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Mind Your Business: You Will Lose All The Rights to Your Own Art (digital theft)
Animation World News ^ | Mark Simon

Posted on 05/01/2008 7:05:52 AM PDT by Frank L

Mind Your Business: You Will Lose All The Rights to Your Own Art

April 10, 2008 By Mark Simon Printable Version

Mark Simon.

As you know, I usually handle the subjects in my articles with a sense of humor. That is not the case this month. I find nothing funny about the new Orphan Works legislation that is before Congress.

In fact, it PISSES ME OFF!

As an artist, you have to read this article or you could lose everything you've ever created!

An Orphaned Work is any creative work of art where the artist or copyright owner has released their copyright, whether on purpose, by passage of time, or by lack of proper registration. In the same way that an orphaned child loses the protection of his or her parents, your creative work can become an orphan for others to use without your permission.

If you don't like to read long articles, you will miss incredibly important information that will affect the rest of your career as an artist. You should at least skip to the end to find the link for a fantastic interview with the Illustrators' Partnership about how you are about to lose ownership of your own artwork.

Currently, you don't have to register your artwork to own the copyright. You own a copyright as soon as you create something. International law also supports this. Right now, registration allows you to sue for damages, in addition to fair value.

What makes me so MAD about this new legislation is that it legalizes THEFT! The only people who benefit from this are those who want to make use of our creative works without paying for them and large companies who will run the new private copyright registries. (continued)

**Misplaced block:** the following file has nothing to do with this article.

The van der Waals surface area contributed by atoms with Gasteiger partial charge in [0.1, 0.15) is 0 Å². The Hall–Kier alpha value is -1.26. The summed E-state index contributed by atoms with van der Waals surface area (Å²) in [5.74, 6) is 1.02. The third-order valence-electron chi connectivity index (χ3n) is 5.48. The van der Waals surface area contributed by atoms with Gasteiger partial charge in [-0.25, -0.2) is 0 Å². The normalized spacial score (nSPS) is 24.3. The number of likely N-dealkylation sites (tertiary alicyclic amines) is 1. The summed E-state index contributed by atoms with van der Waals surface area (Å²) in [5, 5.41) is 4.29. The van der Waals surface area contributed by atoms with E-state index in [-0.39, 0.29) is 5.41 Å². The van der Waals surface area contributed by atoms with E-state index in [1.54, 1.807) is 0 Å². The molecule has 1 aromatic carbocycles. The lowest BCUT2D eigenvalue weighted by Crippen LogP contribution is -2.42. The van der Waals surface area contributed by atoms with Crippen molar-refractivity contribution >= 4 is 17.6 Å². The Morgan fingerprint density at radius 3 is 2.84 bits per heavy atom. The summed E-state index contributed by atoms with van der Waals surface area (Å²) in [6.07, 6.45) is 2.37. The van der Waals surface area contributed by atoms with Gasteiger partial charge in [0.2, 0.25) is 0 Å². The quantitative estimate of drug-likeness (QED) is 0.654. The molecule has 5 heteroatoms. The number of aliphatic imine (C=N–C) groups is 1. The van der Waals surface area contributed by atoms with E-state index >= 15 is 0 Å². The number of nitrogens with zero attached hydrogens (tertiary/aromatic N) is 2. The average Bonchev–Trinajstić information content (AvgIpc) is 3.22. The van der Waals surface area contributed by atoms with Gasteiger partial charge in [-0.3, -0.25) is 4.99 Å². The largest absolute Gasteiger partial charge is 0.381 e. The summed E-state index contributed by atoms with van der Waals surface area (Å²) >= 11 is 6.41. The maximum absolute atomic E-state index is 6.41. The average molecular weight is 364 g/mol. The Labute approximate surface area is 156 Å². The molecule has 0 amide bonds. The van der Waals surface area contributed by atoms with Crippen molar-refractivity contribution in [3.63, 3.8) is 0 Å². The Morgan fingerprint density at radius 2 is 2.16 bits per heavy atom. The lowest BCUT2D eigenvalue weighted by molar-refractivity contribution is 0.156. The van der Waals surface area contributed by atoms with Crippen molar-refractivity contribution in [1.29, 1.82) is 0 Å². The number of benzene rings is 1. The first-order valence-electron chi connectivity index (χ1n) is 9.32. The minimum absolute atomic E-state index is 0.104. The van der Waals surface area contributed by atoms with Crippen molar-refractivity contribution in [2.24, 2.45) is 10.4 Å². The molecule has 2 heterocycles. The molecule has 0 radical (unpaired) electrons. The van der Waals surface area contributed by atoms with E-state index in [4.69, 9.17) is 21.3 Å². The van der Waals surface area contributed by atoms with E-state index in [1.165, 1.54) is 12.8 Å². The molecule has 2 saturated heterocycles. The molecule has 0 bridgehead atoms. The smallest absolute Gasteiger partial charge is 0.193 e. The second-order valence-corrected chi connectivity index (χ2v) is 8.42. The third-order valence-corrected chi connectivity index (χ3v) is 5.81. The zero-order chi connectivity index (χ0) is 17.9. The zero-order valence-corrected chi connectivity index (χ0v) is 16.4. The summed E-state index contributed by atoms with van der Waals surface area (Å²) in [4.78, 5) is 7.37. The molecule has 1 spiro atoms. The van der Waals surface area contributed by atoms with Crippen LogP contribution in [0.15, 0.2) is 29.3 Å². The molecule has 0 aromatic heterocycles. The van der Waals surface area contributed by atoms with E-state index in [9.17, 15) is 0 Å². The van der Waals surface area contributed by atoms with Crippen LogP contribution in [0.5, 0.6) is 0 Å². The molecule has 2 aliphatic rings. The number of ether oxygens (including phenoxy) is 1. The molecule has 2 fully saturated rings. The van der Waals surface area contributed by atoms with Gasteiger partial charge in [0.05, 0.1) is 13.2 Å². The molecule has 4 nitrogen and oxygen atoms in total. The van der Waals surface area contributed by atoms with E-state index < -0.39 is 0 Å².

(Excerpt) Read more at mag.awn.com ...


TOPICS: Culture/Society; Government; News/Current Events; Politics/Elections
KEYWORDS: art; copyrightlaw; piracy; theft
I don't know how many digital illustrators, artists, etc. are here, but I see this as a serious matter. I looked on several sites both for and against the bill and what this guys says seems legit. This would amend current copyright law so that owning the rights to your work would be much more difficult and getting compensation when someone uses your work without permission will be more difficult.
1 posted on 05/01/2008 7:05:53 AM PDT by Frank L
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To: Frank L; Joe 6-pack; Republicanprofessor

There are a number of folks who might be affected by this law.


2 posted on 05/01/2008 7:15:53 AM PDT by iceskater (This space intentionally left blank.)
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To: Frank L

Thanks for the heads-up. I didn’t know a thing about this until I read your post.


3 posted on 05/01/2008 7:16:35 AM PDT by iceskater (This space intentionally left blank.)
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To: Frank L
So they want to create a "Network Solutions" to register creative works.

Kill.

4 posted on 05/01/2008 7:17:13 AM PDT by Gorzaloon
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To: Frank L
See IPA ORPHAN WORKS RESOURCE PAGE FOR ARTISTS for a comprehensive reading list. Seems there is little this Congress does that isn't a special favor for someone. And chances are it will get worse in 2008. We're screwed if we don't keep shining a searchlight on them (take that, Harry).